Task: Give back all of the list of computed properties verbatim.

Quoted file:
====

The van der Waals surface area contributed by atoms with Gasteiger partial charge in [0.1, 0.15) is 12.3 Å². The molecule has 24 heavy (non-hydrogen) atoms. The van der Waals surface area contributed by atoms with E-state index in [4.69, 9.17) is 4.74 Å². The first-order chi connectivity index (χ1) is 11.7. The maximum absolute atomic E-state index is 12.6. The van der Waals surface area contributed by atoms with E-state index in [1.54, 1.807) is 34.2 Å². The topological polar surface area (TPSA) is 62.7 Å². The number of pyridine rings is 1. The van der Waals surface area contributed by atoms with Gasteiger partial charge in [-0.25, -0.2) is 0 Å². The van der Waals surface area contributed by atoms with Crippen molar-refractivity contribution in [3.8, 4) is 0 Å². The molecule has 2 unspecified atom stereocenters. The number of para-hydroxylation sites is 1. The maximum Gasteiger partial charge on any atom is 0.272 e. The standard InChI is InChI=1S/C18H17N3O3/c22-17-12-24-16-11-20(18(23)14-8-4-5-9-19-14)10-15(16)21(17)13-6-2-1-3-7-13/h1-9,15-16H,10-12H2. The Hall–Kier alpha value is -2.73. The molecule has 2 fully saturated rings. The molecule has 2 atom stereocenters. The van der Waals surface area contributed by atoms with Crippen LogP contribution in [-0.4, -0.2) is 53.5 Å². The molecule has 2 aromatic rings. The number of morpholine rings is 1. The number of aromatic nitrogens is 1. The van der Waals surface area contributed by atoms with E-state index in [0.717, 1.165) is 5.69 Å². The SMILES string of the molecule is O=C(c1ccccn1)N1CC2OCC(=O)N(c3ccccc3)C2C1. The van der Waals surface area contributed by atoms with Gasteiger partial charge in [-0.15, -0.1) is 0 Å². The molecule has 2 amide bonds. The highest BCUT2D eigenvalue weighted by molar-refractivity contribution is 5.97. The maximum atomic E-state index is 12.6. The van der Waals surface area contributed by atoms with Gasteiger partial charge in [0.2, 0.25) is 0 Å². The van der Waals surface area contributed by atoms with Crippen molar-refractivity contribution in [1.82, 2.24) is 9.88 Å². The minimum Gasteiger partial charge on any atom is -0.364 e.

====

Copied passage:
The van der Waals surface area contributed by atoms with Gasteiger partial charge in [0.1, 0.15) is 12.3 Å². The molecule has 24 heavy (non-hydrogen) atoms. The van der Waals surface area contributed by atoms with E-state index in [4.69, 9.17) is 4.74 Å². The first-order chi connectivity index (χ1) is 11.7. The maximum absolute atomic E-state index is 12.6. The van der Waals surface area contributed by atoms with E-state index in [1.54, 1.807) is 34.2 Å². The topological polar surface area (TPSA) is 62.7 Å². The number of pyridine rings is 1. The van der Waals surface area contributed by atoms with Gasteiger partial charge in [-0.25, -0.2) is 0 Å². The van der Waals surface area contributed by atoms with Crippen molar-refractivity contribution in [3.8, 4) is 0 Å². The molecule has 2 unspecified atom stereocenters. The number of para-hydroxylation sites is 1. The maximum Gasteiger partial charge on any atom is 0.272 e. The standard InChI is InChI=1S/C18H17N3O3/c22-17-12-24-16-11-20(18(23)14-8-4-5-9-19-14)10-15(16)21(17)13-6-2-1-3-7-13/h1-9,15-16H,10-12H2. The Hall–Kier alpha value is -2.73. The molecule has 2 fully saturated rings. The molecule has 2 atom stereocenters. The van der Waals surface area contributed by atoms with Crippen LogP contribution in [-0.4, -0.2) is 53.5 Å². The molecule has 2 aromatic rings. The number of morpholine rings is 1. The number of aromatic nitrogens is 1. The van der Waals surface area contributed by atoms with E-state index in [0.717, 1.165) is 5.69 Å². The SMILES string of the molecule is O=C(c1ccccn1)N1CC2OCC(=O)N(c3ccccc3)C2C1. The van der Waals surface area contributed by atoms with Gasteiger partial charge in [-0.15, -0.1) is 0 Å². The molecule has 2 amide bonds. The highest BCUT2D eigenvalue weighted by molar-refractivity contribution is 5.97. The maximum atomic E-state index is 12.6. The van der Waals surface area contributed by atoms with Gasteiger partial charge in [0.2, 0.25) is 0 Å². The van der Waals surface area contributed by atoms with Crippen molar-refractivity contribution in [1.82, 2.24) is 9.88 Å². The minimum Gasteiger partial charge on any atom is -0.364 e.